Rotis is a typeface family, which was published in 1988 by Otl Aicher. The script takes its name from Aicher Location Rotis, a district of Leutkirch in the Allgäu.


The font family of the Rotis consists of four variants:

  • Rotis antiquarian (or serif, designed with full serifs )
  • Rotis semi- antique (or semi- serif, with serifes )
  • Rotis semi- grotesque (or semi- sans, sans serif, with high degree of stroke contrast)
  • Rotis grotesque (or sans serif or sans serif )

Rotis Sans II, 2011, was designed by Alice Savoie and Robin Nicholas, a variant of the Rotis grotesque in seven ( instead of four ) weights, each with italics. The spacing of the characters were modified and the amount of digits adapted to uppercase.

In the design

Aicher himself wrote the name Rotis generally small and also added later capitals about his design added, as he rejected the capitalization of individual words as a symbol of hierarchy and oppression. In securities trading, you will find mixed and often also a great spelling.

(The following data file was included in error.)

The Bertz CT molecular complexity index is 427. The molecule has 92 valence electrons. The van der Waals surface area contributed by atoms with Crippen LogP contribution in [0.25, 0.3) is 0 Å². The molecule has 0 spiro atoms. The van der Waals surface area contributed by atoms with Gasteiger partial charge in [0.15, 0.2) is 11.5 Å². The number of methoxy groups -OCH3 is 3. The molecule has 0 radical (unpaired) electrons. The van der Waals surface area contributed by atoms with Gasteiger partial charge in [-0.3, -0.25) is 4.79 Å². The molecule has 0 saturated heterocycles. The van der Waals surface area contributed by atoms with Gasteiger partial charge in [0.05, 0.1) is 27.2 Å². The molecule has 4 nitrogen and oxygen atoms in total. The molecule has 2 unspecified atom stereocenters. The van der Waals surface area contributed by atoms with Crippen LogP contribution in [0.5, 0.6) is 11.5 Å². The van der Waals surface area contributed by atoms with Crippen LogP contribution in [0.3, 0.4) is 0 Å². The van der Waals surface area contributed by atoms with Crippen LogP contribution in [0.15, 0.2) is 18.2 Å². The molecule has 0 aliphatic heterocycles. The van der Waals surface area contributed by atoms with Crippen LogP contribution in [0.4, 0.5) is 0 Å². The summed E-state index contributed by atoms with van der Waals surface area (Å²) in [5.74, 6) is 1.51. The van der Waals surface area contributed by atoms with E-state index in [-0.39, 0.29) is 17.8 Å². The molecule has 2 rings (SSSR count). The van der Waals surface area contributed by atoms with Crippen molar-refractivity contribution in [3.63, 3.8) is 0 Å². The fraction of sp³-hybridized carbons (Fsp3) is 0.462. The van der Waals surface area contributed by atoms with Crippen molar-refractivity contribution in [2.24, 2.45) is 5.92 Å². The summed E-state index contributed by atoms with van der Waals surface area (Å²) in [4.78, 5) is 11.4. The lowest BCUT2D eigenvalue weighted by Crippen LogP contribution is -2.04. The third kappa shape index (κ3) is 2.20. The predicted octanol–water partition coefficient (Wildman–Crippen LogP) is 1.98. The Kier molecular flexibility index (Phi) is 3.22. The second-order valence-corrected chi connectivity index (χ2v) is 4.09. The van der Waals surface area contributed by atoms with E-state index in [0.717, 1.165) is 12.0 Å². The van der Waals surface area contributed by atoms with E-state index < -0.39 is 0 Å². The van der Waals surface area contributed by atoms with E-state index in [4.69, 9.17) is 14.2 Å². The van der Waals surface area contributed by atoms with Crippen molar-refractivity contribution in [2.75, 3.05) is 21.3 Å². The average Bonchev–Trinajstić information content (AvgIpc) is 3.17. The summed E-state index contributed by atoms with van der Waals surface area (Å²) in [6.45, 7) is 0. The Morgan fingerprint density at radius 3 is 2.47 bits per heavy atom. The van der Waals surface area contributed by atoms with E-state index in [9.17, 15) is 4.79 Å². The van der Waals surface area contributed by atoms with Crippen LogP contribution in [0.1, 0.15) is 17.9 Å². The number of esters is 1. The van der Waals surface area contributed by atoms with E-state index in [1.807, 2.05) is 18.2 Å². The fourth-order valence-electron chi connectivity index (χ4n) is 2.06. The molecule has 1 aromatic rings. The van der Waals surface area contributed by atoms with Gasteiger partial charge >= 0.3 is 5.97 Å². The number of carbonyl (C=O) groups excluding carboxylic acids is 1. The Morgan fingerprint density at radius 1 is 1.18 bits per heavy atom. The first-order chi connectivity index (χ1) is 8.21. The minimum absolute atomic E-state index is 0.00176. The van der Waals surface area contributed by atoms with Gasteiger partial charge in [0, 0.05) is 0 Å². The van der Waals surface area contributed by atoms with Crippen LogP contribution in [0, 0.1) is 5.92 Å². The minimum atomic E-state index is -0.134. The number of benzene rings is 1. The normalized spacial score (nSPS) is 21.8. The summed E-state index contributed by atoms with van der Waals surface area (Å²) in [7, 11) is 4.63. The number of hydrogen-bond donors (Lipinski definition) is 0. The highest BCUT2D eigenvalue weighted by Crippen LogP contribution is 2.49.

Under typographers and designers Rotis is very controversial as Otl Aicher has many of the accepted theories which he himself has drawn up concerning the legibility of fonts in general, not considered in his rotis. The typeface looks unsettled with larger amounts of text and flickers on bright paper, especially the two Semi -sections.

Nevertheless, the Rotis has concise shaped single letters ( especially noticeable e ), and thus is particularly suitable for headlines and in logo typography. It will, however, mostly in the cultural and artistic field, used as body type.

Otl Aicher has set his book typography completely in the Rotis; the German text columns consistent in lowercase, the English columns in mixed case.